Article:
Several months after responding to plaintiff’s discovery requests, Mrs. McClendon produced an Excel spreadsheet in written form apparently created on her home computer which referenced various pieces of art including the artwork involved the lawsuit. Plaintiff requested information about the spreadsheet including the date it was created, modified and the names of anyone involved in its creation or modification. Mrs. McClendon produced three additional electronic versions of the spreadsheet which varied from the original, along with a partial electronic history for each. No further ESI could be provided about the spreadsheet because “the son of a friend” reinstalled the operating system for Mrs. McClendon’s home computer. That caused the loss of the electronic information stored on the computer prior to the reinstallation process. However, files from the computer were downloaded onto discs prior to that reinstallation, which were produced to the plaintiff.
Court Assumes Litigation Hold Instructions Were Not Provided.
Admittedly, the court in Green may have been aware of facts or information not mentioned in its opinion which influenced its decision. However, the court in Green apparently assumed that counsel failed to meet his discovery obligations. This is evident from the court’s conclusion that “[u]nless [the defendant] “brazenly ignored her attorney’s instructions, counsel apparently neglected to explain to her what types of information would be relevant and failed to institute a litigation hold to protect relevant information from destruction.”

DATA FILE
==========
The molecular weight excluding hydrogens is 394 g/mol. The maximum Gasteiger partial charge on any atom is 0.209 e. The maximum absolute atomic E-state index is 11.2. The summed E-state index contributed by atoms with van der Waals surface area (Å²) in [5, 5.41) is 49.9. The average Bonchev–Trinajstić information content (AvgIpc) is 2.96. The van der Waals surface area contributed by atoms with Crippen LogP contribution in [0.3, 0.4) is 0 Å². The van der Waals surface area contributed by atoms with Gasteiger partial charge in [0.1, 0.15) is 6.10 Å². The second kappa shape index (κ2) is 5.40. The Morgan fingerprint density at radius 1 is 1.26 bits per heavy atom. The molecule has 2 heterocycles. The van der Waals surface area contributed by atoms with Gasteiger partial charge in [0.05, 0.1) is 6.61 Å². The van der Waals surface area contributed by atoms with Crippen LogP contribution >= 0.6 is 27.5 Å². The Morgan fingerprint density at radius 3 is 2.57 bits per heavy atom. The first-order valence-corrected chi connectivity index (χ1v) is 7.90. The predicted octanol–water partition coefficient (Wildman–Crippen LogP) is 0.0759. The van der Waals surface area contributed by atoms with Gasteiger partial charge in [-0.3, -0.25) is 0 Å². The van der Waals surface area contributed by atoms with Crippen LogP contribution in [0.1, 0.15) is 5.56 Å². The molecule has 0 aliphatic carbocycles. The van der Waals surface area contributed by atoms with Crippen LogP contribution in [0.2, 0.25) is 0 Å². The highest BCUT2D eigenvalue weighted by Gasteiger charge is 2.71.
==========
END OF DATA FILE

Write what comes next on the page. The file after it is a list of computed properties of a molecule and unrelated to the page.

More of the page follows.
Thus, without knowing what if any litigation-hold instructions were provided to the client by her counsel, with “little insight into the precise circumstances under which the electronic information was destroyed” and despite being “uncertain whether the plaintiff ha[d] actually been deprived of any information” since “all of the files previously contained on [the computer’s] hard drive were purportedly transferred to CDs” which were ultimately produced in discovery, the court in Green nonetheless entered sanctions against both the client and her counsel.
How Detailed Must Litigation Hold Instructions be to Comply With the Standard of Care?
Green prompts the question of how detailed a litigation-hold letter must be to comply with a lawyer’s professional and ethical duties? Do your litigation-hold letters specifically instruct clients not to reinstall the operating systems of their personal or work computers? More importantly should they? These questions should not be confused with a lawyer’s ethical duty of competence under Model Rule 1.1, which requires that an attorney possess the knowledge and skills “reasonably necessary for the representation.”